VIDEO (1:05) - Where Are The Value Stocks Heading Into 2024? (14:45) - Tracey’s Top Picks To Keep On Your Watchlist (34:15) - Episode Roundup: XOM, BKR, PXD Podcast@Zacks.com
Welcome to Episode #352 of the Value Investor Podcast.
Every week, Tracey Ryniec, the editor of Zacks
, shares some of her top value investing tips and stock picks. Value Investor portfolio
With WTI oil prices falling 7 weeks in a row, many of the energy stocks have plunged as well. Some are sitting at 52-week lows. There would appear to be a bunch of deep value.
Is the sell-off overdone? Is this a buying opportunity in the energy stocks again?
Or is it a trap?
Different Focuses Within Energy
Within the oil and natural gas complex, there are different focuses. There are some companies that are considered Big Oil, which produce oil and natural gas, do refining, transportation and own service stations. They may also produce petrochemicals.
There are some companies that are purely producers of oil and natural gas in the United States. Some produce only in Canada.
And then there are also the companies on the services side, which help increase drilling productivity and efficiency.
Most of these stocks have seen a sell-off and many of these companies are cheap.
Definition of Value Versus a Trap
Reminder, you can have a company that has a low P/E and other valuation metrics, but it may not be a true value stock. Instead, it may be a trap. How can you tell the difference?
Look at the earnings estimates for this year and next. Are earnings expected to grow next year? If so, then the stock is likely to be a value, and not a trap. Falling earnings are a sign that maybe the stock is cheap for a reason.
5 Energy Stocks: Deep Value or Traps? 1. Exxon Mobil Corp. ( XOM Quick Quote XOM - Free Report)
Exxon Mobil is one of the largest oil companies in the United States. It produces oil and natural gas globally and does refining, distribution, chemicals and owns service stations. Exxon Mobil recently announced it was acquiring Permian Basin driller Pioneer Natural Resources.
Shares of Exxon Mobil are down 10.4% year-to-date and are trading near 1-year lows. It’s cheap on a P/E basis, with a forward P/E of 10.8. Exxon Mobil pays a dividend of 3.9%.
Is Exxon Mobil a deep value or a trap?
2. Chevron Corp. ( CVX Quick Quote CVX - Free Report)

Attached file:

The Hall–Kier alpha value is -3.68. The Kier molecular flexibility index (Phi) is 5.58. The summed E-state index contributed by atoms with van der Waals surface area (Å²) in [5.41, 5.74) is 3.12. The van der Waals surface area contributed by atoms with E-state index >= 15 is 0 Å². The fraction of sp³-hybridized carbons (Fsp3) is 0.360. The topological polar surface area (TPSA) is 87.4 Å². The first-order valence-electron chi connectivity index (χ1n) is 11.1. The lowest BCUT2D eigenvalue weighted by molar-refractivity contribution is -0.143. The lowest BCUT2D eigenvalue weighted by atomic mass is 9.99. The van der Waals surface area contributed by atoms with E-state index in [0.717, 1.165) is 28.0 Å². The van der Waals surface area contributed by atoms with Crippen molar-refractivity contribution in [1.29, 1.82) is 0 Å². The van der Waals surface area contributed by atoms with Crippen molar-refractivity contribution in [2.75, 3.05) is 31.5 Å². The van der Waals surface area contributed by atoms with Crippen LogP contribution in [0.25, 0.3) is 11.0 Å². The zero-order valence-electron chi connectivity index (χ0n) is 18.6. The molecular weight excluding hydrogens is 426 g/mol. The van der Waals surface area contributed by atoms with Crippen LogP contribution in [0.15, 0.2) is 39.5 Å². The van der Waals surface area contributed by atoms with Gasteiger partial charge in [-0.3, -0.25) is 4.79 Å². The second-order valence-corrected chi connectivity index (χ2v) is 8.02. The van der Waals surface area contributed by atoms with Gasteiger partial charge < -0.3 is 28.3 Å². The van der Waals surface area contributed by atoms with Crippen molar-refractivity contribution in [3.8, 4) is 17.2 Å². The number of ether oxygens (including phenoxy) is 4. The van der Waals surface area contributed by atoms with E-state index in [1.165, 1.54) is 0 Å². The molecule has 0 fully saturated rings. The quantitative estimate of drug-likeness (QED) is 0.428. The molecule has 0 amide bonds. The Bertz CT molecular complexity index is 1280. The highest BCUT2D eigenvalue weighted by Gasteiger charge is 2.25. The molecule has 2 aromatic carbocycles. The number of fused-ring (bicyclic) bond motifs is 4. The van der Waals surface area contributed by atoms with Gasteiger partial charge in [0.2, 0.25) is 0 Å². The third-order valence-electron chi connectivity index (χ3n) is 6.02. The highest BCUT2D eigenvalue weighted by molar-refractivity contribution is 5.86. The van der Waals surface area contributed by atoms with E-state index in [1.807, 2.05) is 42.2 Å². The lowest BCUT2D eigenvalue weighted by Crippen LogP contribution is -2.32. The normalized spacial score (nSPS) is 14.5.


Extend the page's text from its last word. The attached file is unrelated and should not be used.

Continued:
Chevron is also one of the largest oil companies in the United States. It’s also a big oil company, with refining and service station operations. It recently announced it would acquire Hess Corp which will give it exposure to the Guyana oil fields.
Shares of Chevron have dropped 19.9% year-to-date and are trading near 1-year lows. It’s cheap, with a forward P/E of just 10.7. Like Exxon Mobil, it also pays a dividend, currently yielding 4.2%.
Is Chevron a deep value or a trap?
3. Diamondback Energy, Inc. ( FANG Quick Quote FANG - Free Report)
Diamondback Energy is an independent oil and natural gas producer in the Permian Basin in the United States. Shares are bucking the negative trend, up 9% year-to-date.
Yet Diamondback Energy is cheap. It is trading with a forward P/E of 7.8 and a PEG ratio of 0.4. Diamondback Energy also pays a dividend, which is yielding 2.3% on Zacks. I believe that does not include the variable component.
Is Diamondback Energy a deep value or a trap?
4. Matador Resources Co. ( MTDR Quick Quote MTDR - Free Report)
Matador Resources produces oil and natural gas in the Delaware Basin and Eagle Ford shale. Shares of Matador Resources are down 6.2% year-to-date.
It’s dirt cheap with a forward P/E of just 7.5. Matador Resources also pays a dividend, yielding 1.5%. Tracey owns Matador Resources in the Insider Trader portfolio.
Is Matador Resources a deep value or a trap?
5. SLB ( SLB Quick Quote SLB - Free Report)
SLB is a global technology company driving energy innovation. It has a global presence in more than 100 countries.
Shares of SLB have fallen 9.6% year-to-date but have really taken it on the chin in the last 3 months, as oil prices have weakened. Shares are down 20.5% during that time.
SLB is cheap with a forward P/E of 16.3. It also pays a dividend yielding 2.1% and has a share buyback program.
Is SLB a deep value or a trap?
What Else Do You Need to Know About Cheap Energy Stocks?
Tune into this week’s podcast to find out.
[In full disclosure, Tracey owns shares of CVX in her own personal portfolio.]